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What you missed at the Emmys: A look at the biggest winners

| Staff Writer

The Emmys this year were emotional and significant, but maybe a little unexciting. With no “La La Land”/“Moonlight”-esque mix-ups like at the Oscars earlier this year, the night’s drama took a deeper undercurrent in the form of representation, numbers and speeches. If you missed Sunday’s awards ceremony, here’s the quick lowdown:

“Handmaid’s Tale” sweep

To few people’s surprise, “The Handmaid’s Tale” went home with a near sweep of outstanding drama categories, including best series, best actress, best supporting actress, best directing and best writing. The chilling and masterful show marks a turning point for Hulu, who, with the help of “The Handmaid’s Tale”, won the fourth most awards of any network this year. Only five years into its original television programming, Hulu’s quick rise proves just how volatile the leaders and losers of TV can be.

Elisabeth Moss of The Handmaid’s Tale poses in the Trophy Room at the 69th Primetime Emmy Awards Sept. 17, 2017.Allen J. Schaben | Los Angeles Times

Elisabeth Moss of The Handmaid’s Tale poses in the Trophy Room at the 69th Primetime Emmy Awards Sept. 17, 2017.

HBO leading

But the ultimate leader isn’t too volatile. Even without “Game of Thrones” to pad its wins this year, HBO still came out nine wins ahead of digital streamer Netflix. Helped by “Big Little Lies,” “Veep” and more, HBO’s lock at the top proves that the premium cable channel will survive and thrive after the final seasons of “Game of Thrones” and “Veep.”

Diverse wins

This year marked progress for non-white winners, with black actor Sterling K. Brown (“This Is Us”), Asian actor Riz Ahmed (“The Night Of”), black actor/director Donald Glover (“Atlanta”) and black writer Lena Waithe (“Master of None”) all took home hardware. Winners celebrated these forward steps in their awards speeches, thanking audiences for listening to diverse voices in their content choices.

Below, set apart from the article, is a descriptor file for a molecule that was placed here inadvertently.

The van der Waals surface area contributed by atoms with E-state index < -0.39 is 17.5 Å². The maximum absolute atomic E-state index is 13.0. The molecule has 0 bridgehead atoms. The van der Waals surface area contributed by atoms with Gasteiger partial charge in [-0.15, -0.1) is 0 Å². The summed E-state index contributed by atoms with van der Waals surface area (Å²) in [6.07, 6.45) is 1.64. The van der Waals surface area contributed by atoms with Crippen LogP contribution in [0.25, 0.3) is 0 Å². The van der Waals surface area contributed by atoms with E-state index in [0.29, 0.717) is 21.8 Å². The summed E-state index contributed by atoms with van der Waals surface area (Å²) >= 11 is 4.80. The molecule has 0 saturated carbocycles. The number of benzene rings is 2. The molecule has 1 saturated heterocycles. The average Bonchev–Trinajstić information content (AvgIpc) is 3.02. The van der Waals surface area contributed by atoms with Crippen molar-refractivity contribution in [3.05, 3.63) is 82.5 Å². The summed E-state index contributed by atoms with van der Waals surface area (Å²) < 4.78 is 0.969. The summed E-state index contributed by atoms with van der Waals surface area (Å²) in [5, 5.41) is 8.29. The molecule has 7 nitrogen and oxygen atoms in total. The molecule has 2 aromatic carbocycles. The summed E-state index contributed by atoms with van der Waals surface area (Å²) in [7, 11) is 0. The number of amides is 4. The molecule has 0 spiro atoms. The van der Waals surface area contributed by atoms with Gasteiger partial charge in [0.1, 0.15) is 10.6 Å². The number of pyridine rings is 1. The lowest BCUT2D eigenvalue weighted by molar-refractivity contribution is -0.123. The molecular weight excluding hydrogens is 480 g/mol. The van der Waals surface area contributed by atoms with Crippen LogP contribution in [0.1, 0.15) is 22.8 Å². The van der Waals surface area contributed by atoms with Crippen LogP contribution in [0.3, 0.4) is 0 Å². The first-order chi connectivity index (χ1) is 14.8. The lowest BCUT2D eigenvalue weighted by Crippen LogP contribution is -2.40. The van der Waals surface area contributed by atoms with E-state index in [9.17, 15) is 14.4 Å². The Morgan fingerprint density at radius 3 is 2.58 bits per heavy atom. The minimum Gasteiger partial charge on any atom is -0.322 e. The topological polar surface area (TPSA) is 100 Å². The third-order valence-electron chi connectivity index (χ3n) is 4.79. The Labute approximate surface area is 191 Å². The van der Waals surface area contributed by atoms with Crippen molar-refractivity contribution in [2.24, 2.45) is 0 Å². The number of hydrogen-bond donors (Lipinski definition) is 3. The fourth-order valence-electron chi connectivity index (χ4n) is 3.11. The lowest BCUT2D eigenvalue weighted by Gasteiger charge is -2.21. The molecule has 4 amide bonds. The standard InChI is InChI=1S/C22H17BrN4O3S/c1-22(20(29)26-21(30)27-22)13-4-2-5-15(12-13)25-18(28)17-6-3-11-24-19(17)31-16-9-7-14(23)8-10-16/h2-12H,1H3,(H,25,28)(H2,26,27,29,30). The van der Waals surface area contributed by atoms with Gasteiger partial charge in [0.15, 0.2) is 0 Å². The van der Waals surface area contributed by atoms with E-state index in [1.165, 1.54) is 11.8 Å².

An Emmys for womankind

Though the Emmys usually have gender parity in performers, women also won awards for directing for a drama series and writing for a comedy series. And truly, women gave amazingly powerful speeches this year. Lena Waithe’s encouragement of diverse stories and Nicole Kidman’s condemnation of domestic abuse were compelling and heartfelt. Most touching was Ann Dowd’s tearful acceptance speech, in which she seemed honestly surprised to have won. Winners emphasized how important roles for women are and how Hollywood was on the right track.

Nicole Kidman poses in the Trophy Room at the 69th Primetime Emmy Awards in Los Angeles on Sunday, Sept. 17, 2017. Allen J. Schaben | Los Angeles Times

Nicole Kidman poses in the Trophy Room at the 69th Primetime Emmy Awards in Los Angeles on Sunday, Sept. 17, 2017.

TV can’t escape politics

Ah, Sean Spicer. A source of much controversy and difference of opinion, Sean Spicer’s guest appearance to make fun of the crowd size was proof that the TV industry can’t separate itself from the modern political landscape. President Donald Trump was ever-present during the course of the night—maybe too present, according to some critics of Colbert’s hosting. Certainly, with wins like “The Handmaid’s Tale,” “Last Week Tonight with John Oliver,” “Veep” and Alec Baldwin as President Trump on “Saturday Night Live,” the TV academy is in a pattern of rewarding political consciousness and liberalism.

Forward progress

With racial and gender diversity among winners, this year’s Emmys marked some real, tangible progress in entertainment’s diversity. As Bruce Miller, the showrunner for “The Handmaid’s Tale,” said at the end of his acceptance speech, “Go home and wrap it up. We have a lot of things to fight for.” With hundreds of shows “on air” annually now, the TV academy members are encouraging experimentation and the upheaval of old, white-washed, male-driven models of broadcasting. A new era of TV awaits.